13 November 2014

why you (and i) need a real off-season

this has been a banner running year in so many ways.


first ultramarathon (56k).

first trail race.

first time guide-running.

first official pacing duties.

first adventure race.

most distance logged in a calendar year (4385km YTD).

and now, it's time for a rest.

if you're at all the kind of runner that i am, then you know how much easier-said-than-done this is.  one of the strengths of my training cycle has been just how disciplined i've become at getting out the door six days a week.  rain or shine, wind or hail, polar vortex or humidex alert.  it has been as natural for me to complete a daily (or two-a-day) run as it has been to eat dinner.  if anything i've only taken a pass twice all year long on my scheduled runs - both of them occurring within the past five weeks on account of knee pain (and quite possibly an indicator of overtraining).

and yet for having achieved this series of accomplishments for 2014, you'd think i'd be more than ready for a break.  you'd be wrong.

however, knowing that even the very best, most dedicated athletes in the world take a block of time away from their sport as an important component to their training was incentive enough for me to at least consider it.

as best as i understand it, the following are the benefits to a true multi-week break/off-season from running:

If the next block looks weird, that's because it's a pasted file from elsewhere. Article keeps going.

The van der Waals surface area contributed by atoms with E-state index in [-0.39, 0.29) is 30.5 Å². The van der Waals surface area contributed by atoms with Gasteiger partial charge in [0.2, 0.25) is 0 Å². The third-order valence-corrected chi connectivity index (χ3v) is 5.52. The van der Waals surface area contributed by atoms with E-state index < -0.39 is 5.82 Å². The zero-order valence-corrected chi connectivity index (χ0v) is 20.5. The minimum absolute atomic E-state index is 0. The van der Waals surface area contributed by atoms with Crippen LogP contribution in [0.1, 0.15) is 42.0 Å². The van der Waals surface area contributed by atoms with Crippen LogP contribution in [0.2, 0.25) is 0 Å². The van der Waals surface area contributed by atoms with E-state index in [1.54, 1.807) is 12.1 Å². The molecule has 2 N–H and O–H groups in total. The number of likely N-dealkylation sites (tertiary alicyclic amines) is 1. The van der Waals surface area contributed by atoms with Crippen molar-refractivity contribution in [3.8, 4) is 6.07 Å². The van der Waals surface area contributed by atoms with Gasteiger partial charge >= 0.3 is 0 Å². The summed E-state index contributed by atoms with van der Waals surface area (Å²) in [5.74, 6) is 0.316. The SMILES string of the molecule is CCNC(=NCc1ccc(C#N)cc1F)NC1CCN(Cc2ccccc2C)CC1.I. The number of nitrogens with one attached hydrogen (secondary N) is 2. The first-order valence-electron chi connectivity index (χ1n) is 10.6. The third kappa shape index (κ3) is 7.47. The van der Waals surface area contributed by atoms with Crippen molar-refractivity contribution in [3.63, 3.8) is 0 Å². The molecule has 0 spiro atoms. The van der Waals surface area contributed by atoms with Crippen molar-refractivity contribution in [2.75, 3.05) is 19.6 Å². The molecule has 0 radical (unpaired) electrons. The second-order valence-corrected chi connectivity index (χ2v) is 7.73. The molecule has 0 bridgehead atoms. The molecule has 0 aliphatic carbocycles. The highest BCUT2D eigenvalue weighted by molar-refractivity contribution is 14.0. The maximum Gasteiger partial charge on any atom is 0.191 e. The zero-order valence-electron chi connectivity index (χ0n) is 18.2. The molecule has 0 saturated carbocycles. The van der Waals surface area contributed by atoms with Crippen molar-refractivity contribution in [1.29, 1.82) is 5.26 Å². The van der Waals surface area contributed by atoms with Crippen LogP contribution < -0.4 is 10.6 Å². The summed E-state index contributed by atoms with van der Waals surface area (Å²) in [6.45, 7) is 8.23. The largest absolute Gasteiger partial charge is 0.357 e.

1. physical rest - this sounds blatantly redundant, but the fact is that a year's worth of running and racing takes a cumulative toll on the body in the same way that that cumulative miles actually develop your running form and lead to physiological adaptations.
  2. mental rest - my friend jim has repeatedly said that running is 90% mental and the other 10% is in your head.  if that is the case, then your brain needs as much of a respite as any other part of your body.  all of that focus, that rugged determination, that visualization needs to take a pause and recharge so that when you need it it's still there, not worn out and fuzzy.
  3. treat yourself - maybe this is the time to sneak in a few of those delectable goodies that you diligently said 'no' to during your training cycle or perhaps to the occasional less-than-ideal runner's meal.  although we make sacrifices to train that doesn't mean that the remainder of your life has to become this relentless penalty box session.  you might also take the time to sleep in some more and find out what it's like to not constantly feel fatigued.
  4. take inventory and set new goals - this is a great time to step back and look at all that you've accomplished, regardless of whether or not you hit the mark on each and every race target.  and given that absence makes the heart grow fonder, each and every day of non-running will bring you closer to that place where you are absolutely itching to hit the road or trails again.
  5. re-tool - if you're a triathlete, adventure racer or obstacle race competitor then you probably already spend time cross-training.  for running-specific people like me this is a time to check out other exercise disciplines, or hone in on some strength-building work.  if you're a reader, you can use this time to educate yourself on some of the technique and finesse points of becoming a more finely tuned machine - i recommend steve magness' the science of running and pete magill's (with thomas schwartz and melissa breyer) build your running body.